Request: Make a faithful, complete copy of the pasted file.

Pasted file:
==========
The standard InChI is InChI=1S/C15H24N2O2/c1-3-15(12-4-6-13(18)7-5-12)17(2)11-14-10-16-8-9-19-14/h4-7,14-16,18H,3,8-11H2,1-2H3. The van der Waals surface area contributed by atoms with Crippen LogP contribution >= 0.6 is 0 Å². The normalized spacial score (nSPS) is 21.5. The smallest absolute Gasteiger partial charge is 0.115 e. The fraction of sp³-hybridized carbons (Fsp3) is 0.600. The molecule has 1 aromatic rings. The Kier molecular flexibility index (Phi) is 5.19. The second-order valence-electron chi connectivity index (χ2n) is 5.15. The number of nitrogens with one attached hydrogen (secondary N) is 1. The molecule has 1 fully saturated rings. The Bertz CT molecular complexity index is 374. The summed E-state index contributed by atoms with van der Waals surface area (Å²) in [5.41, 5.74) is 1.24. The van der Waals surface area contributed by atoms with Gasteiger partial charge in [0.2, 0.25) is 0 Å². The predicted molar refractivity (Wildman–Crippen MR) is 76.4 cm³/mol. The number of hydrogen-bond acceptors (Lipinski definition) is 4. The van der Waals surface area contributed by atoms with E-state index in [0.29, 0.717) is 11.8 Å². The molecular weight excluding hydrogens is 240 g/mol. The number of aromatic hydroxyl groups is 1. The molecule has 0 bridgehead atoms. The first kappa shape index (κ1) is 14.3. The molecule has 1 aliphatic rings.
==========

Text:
The standard InChI is InChI=1S/C15H24N2O2/c1-3-15(12-4-6-13(18)7-5-12)17(2)11-14-10-16-8-9-19-14/h4-7,14-16,18H,3,8-11H2,1-2H3. The van der Waals surface area contributed by atoms with Crippen LogP contribution >= 0.6 is 0 Å². The normalized spacial score (nSPS) is 21.5. The smallest absolute Gasteiger partial charge is 0.115 e. The fraction of sp³-hybridized carbons (Fsp3) is 0.600. The molecule has 1 aromatic rings. The Kier molecular flexibility index (Phi) is 5.19. The second-order valence-electron chi connectivity index (χ2n) is 5.15. The number of nitrogens with one attached hydrogen (secondary N) is 1. The molecule has 1 fully saturated rings. The Bertz CT molecular complexity index is 374. The summed E-state index contributed by atoms with van der Waals surface area (Å²) in [5.41, 5.74) is 1.24. The van der Waals surface area contributed by atoms with Gasteiger partial charge in [0.2, 0.25) is 0 Å². The predicted molar refractivity (Wildman–Crippen MR) is 76.4 cm³/mol. The number of hydrogen-bond acceptors (Lipinski definition) is 4. The van der Waals surface area contributed by atoms with E-state index in [0.29, 0.717) is 11.8 Å². The molecular weight excluding hydrogens is 240 g/mol. The number of aromatic hydroxyl groups is 1. The molecule has 0 bridgehead atoms. The first kappa shape index (κ1) is 14.3. The molecule has 1 aliphatic rings.